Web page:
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Act now to save lives

editorial comment

The death of 13 people in Bulawayo recently, which was linked to contaminated water, is a timely reminder for the authorities to address the perennial shortage of water in the region.

Bulawayo has been facing critical water shortages for decades and this is one of the reasons why what was Zimbabwe’s most industrialised city is now a shadow of its former self.

Before the onset of Zimbabwe’s long-running economic problems, big manufacturing companies had already deserted the city because water supplies were becoming increasingly erratic.

The city relies on six supply dams that are all found in the dry Matabeleland South province.

Only Mtshabezi Dam was built after independence despite the fact that Bulawayo’s population has been growing steadily.

Colonial governments realised it as far back as 1912 that the only permanent solution to water shortages in Bulawayo and Matabeleland in general was to divert water from the Zambezi River.

The Matabeleland Zambezi Water Project, however, remains a pipe dream as the authorities continue to pay lip service to its implementation.

Promises are made every year by the government that concrete steps would be taken to draw water from Zambezi River, but there is nothing on the ground to show that commitment.

Construction of the Gwayi-Shangani Dam, a major cog in the ambitious project, began over a decade ago and the structure is still not yet complete.

The procrastination, however, is starting to take a toll on human lives with the deaths of people in Bulawayo’s suburb of Luveve.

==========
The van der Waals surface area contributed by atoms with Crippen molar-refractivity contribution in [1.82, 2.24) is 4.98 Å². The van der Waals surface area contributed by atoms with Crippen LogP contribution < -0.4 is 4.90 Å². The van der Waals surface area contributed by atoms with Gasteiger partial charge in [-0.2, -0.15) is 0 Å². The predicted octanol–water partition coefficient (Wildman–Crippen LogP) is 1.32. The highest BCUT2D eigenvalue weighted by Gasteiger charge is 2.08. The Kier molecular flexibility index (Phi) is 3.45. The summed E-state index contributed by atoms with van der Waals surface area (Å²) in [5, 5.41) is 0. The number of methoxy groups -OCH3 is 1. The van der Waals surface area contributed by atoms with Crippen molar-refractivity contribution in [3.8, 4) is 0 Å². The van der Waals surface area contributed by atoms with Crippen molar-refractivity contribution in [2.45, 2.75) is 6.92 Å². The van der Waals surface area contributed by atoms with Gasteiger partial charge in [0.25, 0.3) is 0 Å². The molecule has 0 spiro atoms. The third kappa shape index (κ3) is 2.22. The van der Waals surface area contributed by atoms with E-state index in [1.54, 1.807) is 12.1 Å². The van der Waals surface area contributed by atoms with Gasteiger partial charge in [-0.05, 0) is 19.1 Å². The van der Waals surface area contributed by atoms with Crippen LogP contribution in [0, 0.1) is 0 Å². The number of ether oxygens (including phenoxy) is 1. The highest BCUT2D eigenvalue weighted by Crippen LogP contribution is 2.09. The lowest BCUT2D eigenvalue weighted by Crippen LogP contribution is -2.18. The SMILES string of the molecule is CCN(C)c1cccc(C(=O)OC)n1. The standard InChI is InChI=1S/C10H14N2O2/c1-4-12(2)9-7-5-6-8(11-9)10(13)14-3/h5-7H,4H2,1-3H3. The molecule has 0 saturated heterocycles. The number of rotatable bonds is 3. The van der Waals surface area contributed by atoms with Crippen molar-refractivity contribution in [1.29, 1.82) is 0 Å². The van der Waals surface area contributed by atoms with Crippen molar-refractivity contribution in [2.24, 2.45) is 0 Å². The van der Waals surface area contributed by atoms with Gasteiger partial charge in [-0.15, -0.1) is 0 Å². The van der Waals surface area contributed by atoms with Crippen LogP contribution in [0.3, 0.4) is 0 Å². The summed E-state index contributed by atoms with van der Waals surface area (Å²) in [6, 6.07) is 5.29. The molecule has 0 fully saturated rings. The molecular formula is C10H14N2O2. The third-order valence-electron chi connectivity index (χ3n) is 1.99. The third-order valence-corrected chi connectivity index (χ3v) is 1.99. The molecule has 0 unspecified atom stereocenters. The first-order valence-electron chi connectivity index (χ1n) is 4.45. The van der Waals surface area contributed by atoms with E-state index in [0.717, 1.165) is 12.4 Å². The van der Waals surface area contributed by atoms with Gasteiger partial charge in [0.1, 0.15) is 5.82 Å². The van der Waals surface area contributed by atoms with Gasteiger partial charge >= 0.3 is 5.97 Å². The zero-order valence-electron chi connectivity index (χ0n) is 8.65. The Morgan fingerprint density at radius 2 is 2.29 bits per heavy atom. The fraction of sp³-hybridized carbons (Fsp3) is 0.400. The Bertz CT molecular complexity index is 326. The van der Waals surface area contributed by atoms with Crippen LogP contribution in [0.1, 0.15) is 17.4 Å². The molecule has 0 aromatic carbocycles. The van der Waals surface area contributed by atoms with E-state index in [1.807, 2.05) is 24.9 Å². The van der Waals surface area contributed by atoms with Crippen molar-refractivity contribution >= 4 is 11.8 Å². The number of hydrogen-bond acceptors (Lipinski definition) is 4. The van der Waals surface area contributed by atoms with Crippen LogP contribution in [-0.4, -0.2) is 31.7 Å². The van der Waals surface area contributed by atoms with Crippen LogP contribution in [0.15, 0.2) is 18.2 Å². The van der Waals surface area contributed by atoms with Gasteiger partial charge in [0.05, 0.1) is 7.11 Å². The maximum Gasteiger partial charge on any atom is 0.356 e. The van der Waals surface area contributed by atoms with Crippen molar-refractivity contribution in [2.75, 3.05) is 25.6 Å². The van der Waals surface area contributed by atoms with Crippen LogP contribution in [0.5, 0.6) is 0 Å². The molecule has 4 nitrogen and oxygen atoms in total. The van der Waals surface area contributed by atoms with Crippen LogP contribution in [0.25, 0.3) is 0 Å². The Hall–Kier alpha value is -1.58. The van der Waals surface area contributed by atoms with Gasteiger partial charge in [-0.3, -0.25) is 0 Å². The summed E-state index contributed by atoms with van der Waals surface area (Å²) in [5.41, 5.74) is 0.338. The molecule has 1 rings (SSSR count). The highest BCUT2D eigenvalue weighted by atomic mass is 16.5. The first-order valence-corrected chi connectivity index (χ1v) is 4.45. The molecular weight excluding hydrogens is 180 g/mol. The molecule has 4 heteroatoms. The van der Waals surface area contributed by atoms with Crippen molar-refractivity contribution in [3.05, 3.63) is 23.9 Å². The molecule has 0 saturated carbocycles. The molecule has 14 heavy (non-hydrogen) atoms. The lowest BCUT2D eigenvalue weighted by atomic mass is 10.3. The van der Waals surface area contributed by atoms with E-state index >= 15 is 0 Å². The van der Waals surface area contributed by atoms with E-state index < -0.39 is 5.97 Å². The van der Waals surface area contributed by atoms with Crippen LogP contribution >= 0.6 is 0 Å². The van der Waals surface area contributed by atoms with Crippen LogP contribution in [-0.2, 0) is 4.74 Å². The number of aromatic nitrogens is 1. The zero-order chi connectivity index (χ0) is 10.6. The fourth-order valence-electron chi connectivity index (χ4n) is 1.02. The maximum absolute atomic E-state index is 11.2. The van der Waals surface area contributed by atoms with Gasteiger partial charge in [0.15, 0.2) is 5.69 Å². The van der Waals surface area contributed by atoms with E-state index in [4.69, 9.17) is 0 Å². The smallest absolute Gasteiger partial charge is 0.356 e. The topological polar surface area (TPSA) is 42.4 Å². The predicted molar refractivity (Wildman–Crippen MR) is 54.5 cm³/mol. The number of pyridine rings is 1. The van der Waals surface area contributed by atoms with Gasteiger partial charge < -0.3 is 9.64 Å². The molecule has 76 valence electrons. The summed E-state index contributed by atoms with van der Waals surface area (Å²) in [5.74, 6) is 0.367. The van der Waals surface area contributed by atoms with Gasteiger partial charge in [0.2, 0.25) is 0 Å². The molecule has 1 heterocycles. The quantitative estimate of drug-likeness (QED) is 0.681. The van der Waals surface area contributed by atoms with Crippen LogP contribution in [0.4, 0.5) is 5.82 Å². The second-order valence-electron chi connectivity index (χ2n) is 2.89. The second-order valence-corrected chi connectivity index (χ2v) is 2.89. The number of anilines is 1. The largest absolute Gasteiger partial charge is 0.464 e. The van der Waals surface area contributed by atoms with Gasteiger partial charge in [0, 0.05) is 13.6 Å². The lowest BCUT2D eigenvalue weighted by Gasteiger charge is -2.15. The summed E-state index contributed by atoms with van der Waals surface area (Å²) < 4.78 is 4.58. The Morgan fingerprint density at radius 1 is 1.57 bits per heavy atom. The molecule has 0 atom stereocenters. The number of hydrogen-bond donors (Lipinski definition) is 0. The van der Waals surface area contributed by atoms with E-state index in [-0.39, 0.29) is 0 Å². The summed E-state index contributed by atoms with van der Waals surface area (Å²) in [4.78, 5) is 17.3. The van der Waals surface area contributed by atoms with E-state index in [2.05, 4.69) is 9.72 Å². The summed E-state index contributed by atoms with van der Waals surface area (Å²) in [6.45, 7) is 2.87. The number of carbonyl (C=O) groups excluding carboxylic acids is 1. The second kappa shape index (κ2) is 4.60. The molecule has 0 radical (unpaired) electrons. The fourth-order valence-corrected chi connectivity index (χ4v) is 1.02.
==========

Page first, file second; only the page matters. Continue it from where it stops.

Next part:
Bulawayo City Council said the diarrhoeal diseases that were killing residents were likely being caused by contamination of water that happens as a result of prolonged supply disruptions.

In May, the city started limiting access to tap water to just one day a week as levels at supply dams fell dangerously low.

Bulawayo now relies on only three dams after it decommissioned three others that ran dry early this year.

There are also boreholes at the Nyamandlovu aquifer that provide the city with water, but it is not enough.

City fathers have been pleading with the government to declare Bulawayo a disaster area to help mobilise resources needed to minimise the impact of the crisis to no avail.

The unfortunate deaths should jolt the authorities to do the right thing.

Declaration of the city as a disaster area will help galvanise international support as Zimbabwe does not have the resources to carry out any meaningful interventions to save lives.

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